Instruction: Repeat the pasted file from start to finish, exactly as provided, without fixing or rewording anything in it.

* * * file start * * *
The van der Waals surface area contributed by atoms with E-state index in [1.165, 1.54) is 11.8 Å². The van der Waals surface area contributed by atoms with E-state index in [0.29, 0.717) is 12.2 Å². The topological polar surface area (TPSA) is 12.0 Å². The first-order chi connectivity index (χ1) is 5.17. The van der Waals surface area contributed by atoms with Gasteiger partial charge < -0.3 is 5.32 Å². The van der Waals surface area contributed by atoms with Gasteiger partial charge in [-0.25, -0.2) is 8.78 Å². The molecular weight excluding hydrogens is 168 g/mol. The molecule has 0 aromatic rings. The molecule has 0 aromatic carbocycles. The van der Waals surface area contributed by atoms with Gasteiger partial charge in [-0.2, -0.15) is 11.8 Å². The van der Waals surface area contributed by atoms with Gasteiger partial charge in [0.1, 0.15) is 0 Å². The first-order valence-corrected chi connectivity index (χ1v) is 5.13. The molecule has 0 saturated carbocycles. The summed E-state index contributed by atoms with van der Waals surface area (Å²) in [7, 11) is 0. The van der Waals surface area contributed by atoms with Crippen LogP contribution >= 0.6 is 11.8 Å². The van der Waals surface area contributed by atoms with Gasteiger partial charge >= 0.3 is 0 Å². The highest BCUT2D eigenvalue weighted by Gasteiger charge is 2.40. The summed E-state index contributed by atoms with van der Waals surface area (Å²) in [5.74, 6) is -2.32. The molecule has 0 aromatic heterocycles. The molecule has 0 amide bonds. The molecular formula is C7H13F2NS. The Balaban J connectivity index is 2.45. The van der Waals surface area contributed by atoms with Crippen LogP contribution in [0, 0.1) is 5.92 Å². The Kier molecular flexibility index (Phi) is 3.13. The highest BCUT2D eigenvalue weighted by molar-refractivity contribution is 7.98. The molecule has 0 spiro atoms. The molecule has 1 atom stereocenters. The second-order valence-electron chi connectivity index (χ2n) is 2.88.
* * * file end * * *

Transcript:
The van der Waals surface area contributed by atoms with E-state index in [1.165, 1.54) is 11.8 Å². The van der Waals surface area contributed by atoms with E-state index in [0.29, 0.717) is 12.2 Å². The topological polar surface area (TPSA) is 12.0 Å². The first-order chi connectivity index (χ1) is 5.17. The van der Waals surface area contributed by atoms with Gasteiger partial charge < -0.3 is 5.32 Å². The van der Waals surface area contributed by atoms with Gasteiger partial charge in [-0.25, -0.2) is 8.78 Å². The molecular weight excluding hydrogens is 168 g/mol. The molecule has 0 aromatic rings. The molecule has 0 aromatic carbocycles. The van der Waals surface area contributed by atoms with Gasteiger partial charge in [-0.2, -0.15) is 11.8 Å². The van der Waals surface area contributed by atoms with Gasteiger partial charge in [0.1, 0.15) is 0 Å². The first-order valence-corrected chi connectivity index (χ1v) is 5.13. The molecule has 0 saturated carbocycles. The summed E-state index contributed by atoms with van der Waals surface area (Å²) in [7, 11) is 0. The van der Waals surface area contributed by atoms with Crippen LogP contribution >= 0.6 is 11.8 Å². The van der Waals surface area contributed by atoms with Gasteiger partial charge >= 0.3 is 0 Å². The highest BCUT2D eigenvalue weighted by Gasteiger charge is 2.40. The summed E-state index contributed by atoms with van der Waals surface area (Å²) in [5.74, 6) is -2.32. The molecule has 0 aromatic heterocycles. The molecule has 0 amide bonds. The molecular formula is C7H13F2NS. The Balaban J connectivity index is 2.45. The van der Waals surface area contributed by atoms with Crippen LogP contribution in [0, 0.1) is 5.92 Å². The Kier molecular flexibility index (Phi) is 3.13. The highest BCUT2D eigenvalue weighted by molar-refractivity contribution is 7.98. The molecule has 0 spiro atoms. The molecule has 1 atom stereocenters. The second-order valence-electron chi connectivity index (χ2n) is 2.88.